Tuesday, March 27, 2012

I Arrived in New Orleans…

with a list of over fifteen new—to us—restaurants to try along with a shorter list of oldies and goodies. So far, our search for the new has had mixed results, but today we try again with The Company Burger.

“It's…a burger with a biography. (Adam) Biderman, a New Orleans native, originally developed it at Atlanta's wildly popular Holeman & Finch Public House, where two dozen burgers are prepared at 10 p.m. each night, and diners in the know jockey for access to the limited supply. When Biderman moved back home he began planning a restaurant to do this burger full time.

”The Company Burger opened in August, joining Freret Street's fast-growing restaurant row. It's an attractive spot, with a wide-open kitchen and a tight, usually crowded, collection of tables and communal dining bars. The staffers are nice as can be, though the restaurant's format is so rigid some diners may still feel put off. The kitchen doesn't stock lettuce or tomato and your cheese choices are American or nothing” (by Ian McNultybestofneworleans.com).

Everything about the space screams “industrial chic” from the large stainless ventilation hood over the grill

to the minimalist tables and chairs

to the use of hygienic-looking white tiles (think White Castle).

This is another one of those order at the counter, find a seat, and wait for your name to be called casual restaurants that we have found in many of the non-Quarter restaurants.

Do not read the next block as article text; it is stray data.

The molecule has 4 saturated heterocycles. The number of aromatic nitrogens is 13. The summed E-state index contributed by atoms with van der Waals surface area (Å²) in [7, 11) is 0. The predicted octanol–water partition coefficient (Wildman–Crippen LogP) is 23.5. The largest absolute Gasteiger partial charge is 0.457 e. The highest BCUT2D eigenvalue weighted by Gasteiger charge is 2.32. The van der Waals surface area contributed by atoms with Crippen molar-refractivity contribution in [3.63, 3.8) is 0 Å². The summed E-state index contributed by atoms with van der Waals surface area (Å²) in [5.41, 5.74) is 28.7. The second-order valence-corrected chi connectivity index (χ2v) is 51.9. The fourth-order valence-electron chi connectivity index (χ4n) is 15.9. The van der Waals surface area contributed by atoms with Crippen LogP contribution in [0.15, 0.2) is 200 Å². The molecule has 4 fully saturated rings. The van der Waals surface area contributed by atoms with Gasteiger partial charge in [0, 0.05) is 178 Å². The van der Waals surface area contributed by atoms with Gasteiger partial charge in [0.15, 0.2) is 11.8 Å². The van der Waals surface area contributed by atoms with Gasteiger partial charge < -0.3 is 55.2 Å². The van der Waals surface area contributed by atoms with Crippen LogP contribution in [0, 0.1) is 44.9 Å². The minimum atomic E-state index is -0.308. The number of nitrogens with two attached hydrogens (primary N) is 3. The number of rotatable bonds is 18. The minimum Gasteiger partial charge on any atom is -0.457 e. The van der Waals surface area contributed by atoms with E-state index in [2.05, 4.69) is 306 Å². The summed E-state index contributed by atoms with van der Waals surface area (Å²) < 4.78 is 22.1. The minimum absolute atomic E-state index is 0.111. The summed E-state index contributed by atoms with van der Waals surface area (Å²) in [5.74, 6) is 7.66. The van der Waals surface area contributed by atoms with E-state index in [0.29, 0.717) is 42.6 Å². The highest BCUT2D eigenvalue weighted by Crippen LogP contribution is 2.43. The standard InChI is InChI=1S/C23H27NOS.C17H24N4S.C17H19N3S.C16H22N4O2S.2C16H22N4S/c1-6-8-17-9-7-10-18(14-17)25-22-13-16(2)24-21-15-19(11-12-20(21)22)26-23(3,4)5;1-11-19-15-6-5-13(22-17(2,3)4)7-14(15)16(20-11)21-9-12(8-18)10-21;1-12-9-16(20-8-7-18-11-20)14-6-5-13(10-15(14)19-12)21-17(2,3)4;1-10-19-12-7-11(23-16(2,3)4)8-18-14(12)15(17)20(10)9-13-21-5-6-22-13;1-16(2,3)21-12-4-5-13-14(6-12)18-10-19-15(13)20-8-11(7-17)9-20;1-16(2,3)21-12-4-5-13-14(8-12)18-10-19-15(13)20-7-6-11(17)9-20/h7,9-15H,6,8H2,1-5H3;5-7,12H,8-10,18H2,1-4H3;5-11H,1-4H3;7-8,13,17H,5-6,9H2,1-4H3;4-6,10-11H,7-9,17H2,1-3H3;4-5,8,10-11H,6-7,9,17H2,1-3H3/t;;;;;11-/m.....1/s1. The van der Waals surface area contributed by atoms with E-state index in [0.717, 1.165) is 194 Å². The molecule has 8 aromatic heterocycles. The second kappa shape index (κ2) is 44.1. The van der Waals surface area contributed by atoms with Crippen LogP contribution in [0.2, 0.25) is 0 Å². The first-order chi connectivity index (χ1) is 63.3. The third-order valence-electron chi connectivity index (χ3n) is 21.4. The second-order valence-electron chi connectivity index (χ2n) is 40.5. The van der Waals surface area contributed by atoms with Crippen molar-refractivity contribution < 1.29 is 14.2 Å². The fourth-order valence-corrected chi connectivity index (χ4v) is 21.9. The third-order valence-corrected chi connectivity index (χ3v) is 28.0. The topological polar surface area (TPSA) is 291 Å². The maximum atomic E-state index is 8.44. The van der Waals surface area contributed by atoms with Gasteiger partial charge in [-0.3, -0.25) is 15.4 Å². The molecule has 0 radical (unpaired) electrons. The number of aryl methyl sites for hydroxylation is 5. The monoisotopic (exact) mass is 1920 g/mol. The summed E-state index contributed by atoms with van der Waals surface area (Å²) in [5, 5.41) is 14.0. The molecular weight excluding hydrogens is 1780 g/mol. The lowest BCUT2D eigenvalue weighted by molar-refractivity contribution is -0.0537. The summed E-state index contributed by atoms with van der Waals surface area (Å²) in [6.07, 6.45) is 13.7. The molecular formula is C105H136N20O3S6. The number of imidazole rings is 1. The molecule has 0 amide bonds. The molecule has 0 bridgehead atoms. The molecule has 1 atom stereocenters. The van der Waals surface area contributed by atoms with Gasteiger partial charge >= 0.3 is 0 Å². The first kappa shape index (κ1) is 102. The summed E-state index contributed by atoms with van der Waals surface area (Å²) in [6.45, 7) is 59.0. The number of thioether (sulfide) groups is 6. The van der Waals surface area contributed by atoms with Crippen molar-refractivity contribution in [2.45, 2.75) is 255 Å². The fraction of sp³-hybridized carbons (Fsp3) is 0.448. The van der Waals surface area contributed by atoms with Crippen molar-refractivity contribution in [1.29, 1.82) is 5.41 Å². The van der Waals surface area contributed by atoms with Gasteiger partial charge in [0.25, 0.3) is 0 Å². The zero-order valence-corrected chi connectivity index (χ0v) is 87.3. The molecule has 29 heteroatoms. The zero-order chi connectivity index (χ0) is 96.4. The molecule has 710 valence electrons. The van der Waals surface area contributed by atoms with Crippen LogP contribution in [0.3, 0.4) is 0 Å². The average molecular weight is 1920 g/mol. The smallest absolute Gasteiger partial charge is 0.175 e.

This process went something like:
“Could I have your name?”
“Could I have the first letter of your last name?”
“In case there is more than one Ozzie?”
“S.”(I usually get a laugh or comment with the name "Ozzie." Not even a smile today. Just the facts.)

We arrived after 1:00 p.m. and found the restaurant almost full. Fortunately, we did find seating at one of the few empty tables.

The menu is short, but interesting. The only options are: The Company Burger—two patties with house bread and butter pickles, American cheese, and red onions; The Single—same as the first but with only one patty; the Lamb Burger with feta, house basil mayonnaise, red onions, and chili mint glaze; the Turkey Burger with tomato jam, green goddess dressing, and arugula; The Cornhog—a hand-dipped Iverstine Farms pork belly corndog; The Company Link Cochon Butcher-smoked beef hot dog with sweet relish, and chopped onions; and a grilled cheese.

“…(T)he item that will raise the most eyebrows is the ‘Cornhog’—a corndog that swaps the traditional frank for unctuous pork belly encased in the middle. The locally sourced pork is cooked sous-vide*, and then dipped in corn batter before frying. Before having one, alert your cardiologist” (Jay Forman at myneworleans.com). And, this being a Friday in Lent in Catholic Louisiana, a special sandwich of fried calamari was offered.

The only two burger additions are a fried egg (When did this trend start?) and bacon. Available sides are fries, tater tots, pimento cheese (a Southern favorite), with melba toast, sweet potato fries, and onion rings.

Each table is set with a roll of brown paper towels (probably made from recycled paper) and large squeeze bottles of catsup and yellow hot dog mustard. But The Company Burger goes one step further. At the back of the restaurant is the “mayonnaise bar” that offered creole mustard, house-made pickled jalapeno peppers, and five flavors of mayo—plain, ancho chile, basil, garlic and herb, and “special sauce.” This latter was similar to Utah Fry Sauce, a mixture of catsup and mayo.